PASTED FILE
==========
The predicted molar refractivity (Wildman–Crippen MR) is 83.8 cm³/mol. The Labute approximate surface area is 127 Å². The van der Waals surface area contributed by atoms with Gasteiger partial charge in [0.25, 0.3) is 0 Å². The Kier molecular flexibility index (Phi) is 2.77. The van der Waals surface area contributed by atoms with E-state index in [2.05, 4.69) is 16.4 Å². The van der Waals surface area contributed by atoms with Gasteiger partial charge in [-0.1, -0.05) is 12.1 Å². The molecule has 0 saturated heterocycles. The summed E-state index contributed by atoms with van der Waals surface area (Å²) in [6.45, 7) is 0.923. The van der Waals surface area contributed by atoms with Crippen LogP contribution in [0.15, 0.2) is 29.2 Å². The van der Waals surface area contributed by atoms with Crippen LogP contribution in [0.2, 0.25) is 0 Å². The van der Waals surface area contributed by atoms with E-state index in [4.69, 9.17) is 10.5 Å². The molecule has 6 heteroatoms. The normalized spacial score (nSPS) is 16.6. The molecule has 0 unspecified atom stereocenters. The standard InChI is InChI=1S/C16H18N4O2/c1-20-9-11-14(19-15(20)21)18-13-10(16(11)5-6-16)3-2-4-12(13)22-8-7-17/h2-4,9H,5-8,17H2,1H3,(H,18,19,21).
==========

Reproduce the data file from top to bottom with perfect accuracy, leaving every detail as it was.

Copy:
The predicted molar refractivity (Wildman–Crippen MR) is 83.8 cm³/mol. The Labute approximate surface area is 127 Å². The van der Waals surface area contributed by atoms with Gasteiger partial charge in [0.25, 0.3) is 0 Å². The Kier molecular flexibility index (Phi) is 2.77. The van der Waals surface area contributed by atoms with E-state index in [2.05, 4.69) is 16.4 Å². The van der Waals surface area contributed by atoms with Gasteiger partial charge in [-0.1, -0.05) is 12.1 Å². The molecule has 0 saturated heterocycles. The summed E-state index contributed by atoms with van der Waals surface area (Å²) in [6.45, 7) is 0.923. The van der Waals surface area contributed by atoms with Crippen LogP contribution in [0.15, 0.2) is 29.2 Å². The van der Waals surface area contributed by atoms with Crippen LogP contribution in [0.2, 0.25) is 0 Å². The van der Waals surface area contributed by atoms with E-state index in [4.69, 9.17) is 10.5 Å². The molecule has 6 heteroatoms. The normalized spacial score (nSPS) is 16.6. The molecule has 0 unspecified atom stereocenters. The standard InChI is InChI=1S/C16H18N4O2/c1-20-9-11-14(19-15(20)21)18-13-10(16(11)5-6-16)3-2-4-12(13)22-8-7-17/h2-4,9H,5-8,17H2,1H3,(H,18,19,21).